- The Washington Times - Wednesday, February 13, 2008

U.S. military officials are assessing whether Moscow is returning to its Cold War tactics when it flexed its muscle this weekend by sending Russian bombers to fly at low altitudes over U.S. ships.

Gen. James Cartwright, who testified before the Senate Budget Committee yesterday, said the U.S. military is trying to gauge how it will respond to the incident and what the Russians intended to accomplish.

“Now what we’re concerned about is, what are the indications of this return to a Cold War mind-set,” Gen. Cartwright said. “What are the implications of that activity, and how do we best address that? It is free and international airspace, and we’re just trying to now go back and look what message was intended by this overflight.”

U.S. forces detected two Russian Tu-95 Bear aircraft on Saturday morning, flying south of Japan in the vicinity of and over the aircraft carrier USS Nimitz, which was on a scheduled deployment to fill in for the USS Kitty Hawk as it undergoes routine maintenance in Yokosuka, Japan. American fighter jets were scrambled to intercept and escort away the Russian bombers.

It is standard operating procedure for U.S. planes to escort aircraft flying in the vicinity of Navy ships, one Pentagon official said.

The last time a Russian bomber flew over a U.S. aircraft carrier was in July 2004, when a bomber flew over the Kitty Hawk in the East Sea/Sea of Japan, a Pentagon official said.

Since July, however, there have been at least eight instances where Russian aircraft have been intercepted near U.S. airspace. U.S. aircraft deployed from Elmendorf Air Force Base off the coast of Alaska handled the eight documented interceptions, according to a U.S. official familiar with the situation.

The latest incident was on Sept. 5, when six U.S. F-15 fighters from the base intercepted six Russian bombers on the northwest coast of Alaska.

“I believe they are testing U.S. strategic response as they have done in the past,” the source said.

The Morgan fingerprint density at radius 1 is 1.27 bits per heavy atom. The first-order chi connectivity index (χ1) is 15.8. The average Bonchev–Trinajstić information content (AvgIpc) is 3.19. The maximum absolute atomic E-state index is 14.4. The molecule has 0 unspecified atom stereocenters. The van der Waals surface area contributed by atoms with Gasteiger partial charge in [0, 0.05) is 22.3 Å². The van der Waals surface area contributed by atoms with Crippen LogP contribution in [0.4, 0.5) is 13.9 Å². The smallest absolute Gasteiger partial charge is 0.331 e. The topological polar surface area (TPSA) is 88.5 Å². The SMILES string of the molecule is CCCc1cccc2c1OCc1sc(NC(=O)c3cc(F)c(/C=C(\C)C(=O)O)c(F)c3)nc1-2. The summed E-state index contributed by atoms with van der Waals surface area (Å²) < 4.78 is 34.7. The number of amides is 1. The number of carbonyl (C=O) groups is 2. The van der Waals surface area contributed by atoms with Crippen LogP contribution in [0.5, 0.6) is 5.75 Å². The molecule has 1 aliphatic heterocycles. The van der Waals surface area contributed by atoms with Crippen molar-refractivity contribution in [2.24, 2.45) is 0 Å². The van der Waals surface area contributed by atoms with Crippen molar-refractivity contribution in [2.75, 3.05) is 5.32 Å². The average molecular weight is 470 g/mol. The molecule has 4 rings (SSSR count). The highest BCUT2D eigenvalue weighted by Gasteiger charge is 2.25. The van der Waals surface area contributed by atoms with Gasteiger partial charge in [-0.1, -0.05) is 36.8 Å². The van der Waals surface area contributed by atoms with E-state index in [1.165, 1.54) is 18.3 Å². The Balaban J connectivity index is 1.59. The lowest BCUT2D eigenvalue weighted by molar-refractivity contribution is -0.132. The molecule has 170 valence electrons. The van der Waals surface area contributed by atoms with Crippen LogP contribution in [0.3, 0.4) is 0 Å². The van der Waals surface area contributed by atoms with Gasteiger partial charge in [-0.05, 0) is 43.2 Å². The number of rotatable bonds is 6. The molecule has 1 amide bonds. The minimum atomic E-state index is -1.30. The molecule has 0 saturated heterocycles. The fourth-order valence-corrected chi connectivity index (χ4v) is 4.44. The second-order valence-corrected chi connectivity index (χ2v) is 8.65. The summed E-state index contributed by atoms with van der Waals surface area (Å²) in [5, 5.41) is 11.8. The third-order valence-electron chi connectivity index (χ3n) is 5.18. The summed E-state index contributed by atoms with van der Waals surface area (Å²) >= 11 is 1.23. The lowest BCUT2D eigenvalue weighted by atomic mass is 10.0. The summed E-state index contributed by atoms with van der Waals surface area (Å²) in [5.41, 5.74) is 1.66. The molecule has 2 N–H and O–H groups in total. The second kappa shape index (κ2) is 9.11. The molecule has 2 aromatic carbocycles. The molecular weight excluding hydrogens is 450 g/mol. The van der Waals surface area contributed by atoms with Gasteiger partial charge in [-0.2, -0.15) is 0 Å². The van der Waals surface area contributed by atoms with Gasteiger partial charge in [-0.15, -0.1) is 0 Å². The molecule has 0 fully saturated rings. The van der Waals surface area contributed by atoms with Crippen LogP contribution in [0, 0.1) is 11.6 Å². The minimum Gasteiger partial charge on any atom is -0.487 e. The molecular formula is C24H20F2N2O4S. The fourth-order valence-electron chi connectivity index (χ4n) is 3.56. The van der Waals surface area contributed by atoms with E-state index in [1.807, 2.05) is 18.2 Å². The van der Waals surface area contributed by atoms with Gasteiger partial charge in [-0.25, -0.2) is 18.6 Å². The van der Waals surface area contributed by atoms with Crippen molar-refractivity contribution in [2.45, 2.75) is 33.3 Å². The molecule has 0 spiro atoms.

Adm. Gary Roughead, chief of naval operations, played down the incident, telling reporters at the Pentagon yesterday that he “did not consider it to be provocative.”

“So I think what we are seeing is a Russian military or Russian navy that is emerging, particularly in the case of the navy desiring to emerge as a global navy,” the admiral said.

Rep. Duncan Hunter of California, ranking Republican on the House Armed Services Committee, said the “Navy responded appropriately by scrambling fighters to intercept the aircraft and escort them away from the carrier.”

Mr. Hunter added that “the Russian flyovers represent a pushback from the Russians to U.S. missile-defense cooperation with Poland and the Czech Republic.”

U.S. proposals to retain missile-defense systems in the former Soviet bloc have raised tensions between the two superpowers. Russia has also been vocal in expressing disappointment that its former allies are showing growing support for a stronger NATO.

Russian President Vladimir Putin said yesterday that Moscow could target its nuclear missiles on Ukraine if the former Soviet republic joins NATO.

Last August, Mr. Putin told reporters that Moscow was resuming its Soviet-era practice of sending its bomber aircraft on long-range flights, noting that Russia had, in 1992, unilaterally stopped flights by strategic aircraft to “distant military-patrol areas.”

“Unfortunately, our example was not followed by everyone,” Mr. Putin said, referring to the U.S.

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